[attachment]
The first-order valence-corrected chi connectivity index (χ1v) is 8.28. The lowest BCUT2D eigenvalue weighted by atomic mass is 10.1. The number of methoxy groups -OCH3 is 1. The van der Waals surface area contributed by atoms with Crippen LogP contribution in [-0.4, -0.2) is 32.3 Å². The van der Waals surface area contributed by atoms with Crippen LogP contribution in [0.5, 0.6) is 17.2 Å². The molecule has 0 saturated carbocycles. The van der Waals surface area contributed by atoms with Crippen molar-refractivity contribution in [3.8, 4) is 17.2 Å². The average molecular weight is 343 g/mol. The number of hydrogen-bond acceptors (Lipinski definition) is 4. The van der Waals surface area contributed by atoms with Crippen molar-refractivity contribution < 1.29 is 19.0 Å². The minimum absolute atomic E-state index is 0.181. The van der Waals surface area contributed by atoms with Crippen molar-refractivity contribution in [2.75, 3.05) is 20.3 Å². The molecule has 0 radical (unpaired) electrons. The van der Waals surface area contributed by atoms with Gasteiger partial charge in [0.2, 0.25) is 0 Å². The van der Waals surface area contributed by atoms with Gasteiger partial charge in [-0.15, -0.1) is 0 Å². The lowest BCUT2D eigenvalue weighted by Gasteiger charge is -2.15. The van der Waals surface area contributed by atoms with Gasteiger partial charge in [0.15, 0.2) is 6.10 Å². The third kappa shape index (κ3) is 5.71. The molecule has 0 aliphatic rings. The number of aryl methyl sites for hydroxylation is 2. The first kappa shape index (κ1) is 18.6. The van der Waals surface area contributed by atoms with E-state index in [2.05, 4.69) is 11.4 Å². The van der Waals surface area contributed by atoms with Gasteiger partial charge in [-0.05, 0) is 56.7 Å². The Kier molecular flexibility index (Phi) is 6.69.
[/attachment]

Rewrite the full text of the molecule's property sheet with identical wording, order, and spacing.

The first-order valence-corrected chi connectivity index (χ1v) is 8.28. The lowest BCUT2D eigenvalue weighted by atomic mass is 10.1. The number of methoxy groups -OCH3 is 1. The van der Waals surface area contributed by atoms with Crippen LogP contribution in [-0.4, -0.2) is 32.3 Å². The van der Waals surface area contributed by atoms with Crippen LogP contribution in [0.5, 0.6) is 17.2 Å². The molecule has 0 saturated carbocycles. The van der Waals surface area contributed by atoms with Crippen molar-refractivity contribution in [3.8, 4) is 17.2 Å². The average molecular weight is 343 g/mol. The number of hydrogen-bond acceptors (Lipinski definition) is 4. The van der Waals surface area contributed by atoms with Crippen molar-refractivity contribution < 1.29 is 19.0 Å². The minimum absolute atomic E-state index is 0.181. The van der Waals surface area contributed by atoms with Crippen molar-refractivity contribution in [2.75, 3.05) is 20.3 Å². The molecule has 0 radical (unpaired) electrons. The van der Waals surface area contributed by atoms with Gasteiger partial charge in [0.2, 0.25) is 0 Å². The van der Waals surface area contributed by atoms with Gasteiger partial charge in [-0.15, -0.1) is 0 Å². The lowest BCUT2D eigenvalue weighted by Gasteiger charge is -2.15. The van der Waals surface area contributed by atoms with Gasteiger partial charge in [0.15, 0.2) is 6.10 Å². The third kappa shape index (κ3) is 5.71. The molecule has 0 aliphatic rings. The number of aryl methyl sites for hydroxylation is 2. The first kappa shape index (κ1) is 18.6. The van der Waals surface area contributed by atoms with E-state index in [2.05, 4.69) is 11.4 Å². The van der Waals surface area contributed by atoms with Gasteiger partial charge in [-0.05, 0) is 56.7 Å². The Kier molecular flexibility index (Phi) is 6.69.